The Naim Audio Uniti is a music centre with network capabilities for high-end audio, that can form the heart of a comprehensive home entertainment stereo system
Go back to the 70s, and the music centre ruled supreme. It offered a one-stop solution for listening to records, radio and cassette, all under one easy-to-lift plastic lid.
Real hi-fi purists preferred the superior sound and versatility of separates, of course, but this came at the cost of complexity, messy cables, price - and even the possibility to make a worse sound by marrying together ill-matched components.
Naim Audio - where Naim is simply pronounced 'name' - is a brand that knows the sounds of the 70s well, building up a near-cult following as a hi-fi company making no-nonsense amplifiers from 1971, adding loudspeakers in the 80s and progressing through to complete hi-fi systems with highly tuned CD players by the 1990s.
The company is still based in Salisbury, where it designs and manufactures audio components ranging from an entry-level amplifier for £780, to complete systems comprising a half-dozen or more boxes of electronics for upwards of £50,000. Naim Audio is committed to music reproduction - and creation, owning its own recording label.
Like some other music-centric British audio specialists, it held out against digital audio for many years, then against the fripperies of multi-channel sound, home cinema, iPod systems, computer audio, and the renaissance of the one-box stereo system.
And now its combined nearly all those bête noirs into this Naim Audio Uniti, its first music centre. But boy, has Naim made up for lost time with this condensation of high-fidelity goodness into the Uniti music system.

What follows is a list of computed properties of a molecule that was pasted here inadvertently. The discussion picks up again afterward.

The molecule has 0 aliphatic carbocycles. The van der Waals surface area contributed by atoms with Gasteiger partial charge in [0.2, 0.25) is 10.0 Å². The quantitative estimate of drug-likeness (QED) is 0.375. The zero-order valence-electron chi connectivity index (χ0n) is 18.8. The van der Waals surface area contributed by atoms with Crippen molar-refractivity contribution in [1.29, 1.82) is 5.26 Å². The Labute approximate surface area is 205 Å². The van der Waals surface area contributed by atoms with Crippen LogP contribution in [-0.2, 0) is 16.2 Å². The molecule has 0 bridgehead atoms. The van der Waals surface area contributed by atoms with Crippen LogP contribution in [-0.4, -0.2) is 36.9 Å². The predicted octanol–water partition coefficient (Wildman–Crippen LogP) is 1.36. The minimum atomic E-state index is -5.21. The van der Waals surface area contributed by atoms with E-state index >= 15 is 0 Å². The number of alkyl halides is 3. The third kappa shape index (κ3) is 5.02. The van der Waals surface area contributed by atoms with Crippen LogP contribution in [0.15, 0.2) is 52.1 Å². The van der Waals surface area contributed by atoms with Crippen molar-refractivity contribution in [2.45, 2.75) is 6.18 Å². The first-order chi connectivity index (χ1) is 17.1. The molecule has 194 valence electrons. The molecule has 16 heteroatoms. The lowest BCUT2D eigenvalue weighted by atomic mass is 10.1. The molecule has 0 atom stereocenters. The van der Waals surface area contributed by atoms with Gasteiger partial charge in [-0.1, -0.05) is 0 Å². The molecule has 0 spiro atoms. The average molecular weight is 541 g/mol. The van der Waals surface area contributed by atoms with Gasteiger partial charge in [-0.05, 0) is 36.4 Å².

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In days of yore, when all amplifiers glowed in the dark through valve illumination, you simply couldn't hope to put too much hi-fi into one chassis, due to the physics of heat and interfering magnetic fields from massive iron-cored transformers. Solid-state transistor amplifiers, when made the proper hairy-chested Class A way at least, were little better in their requirements for a room to breathe.
Yet in this relatively compact Naim Audio Uniti box - built around Naim's trademark matt black, all-metal casework with green-lit Naimbadge - lies a solid 50W linear amplifier.
(That's a true analogue amp, as distinct from the so-called digital amplifiers found in most consumer electronics today, in everything from MP3 players up to budget home cinema systems. Such Class D amplifiers and their spawn are power efficient but sound sterile and lack the finesse of tradional linear amplifiers.)
The two-channel amplifier in the Naim Audio Uniti is joined by a swing-door loading CD player; an FM tuner; a DAB tuner; a dock input for an iPhone or iPod; and a USB port for plugging in a drive full of music.
Then there's the network connectivity. You can put the Naim Audio Uniti onto a home network, via its ethernet port or WiFi wireless receiver, at which point it's open to play streaming audio from internet radio, or perhaps more locally from a UPnP server in your own home.
An example here would be a NAS drive hosting perhaps a terabyte or more of ripped CDs. A new firmware update now allows the replay of 24-bit, 96kHz audio, a format that's becoming increasingly available to download from audiophile music shops, and one which comfortably bests CD's 16/44.1 digital audio.
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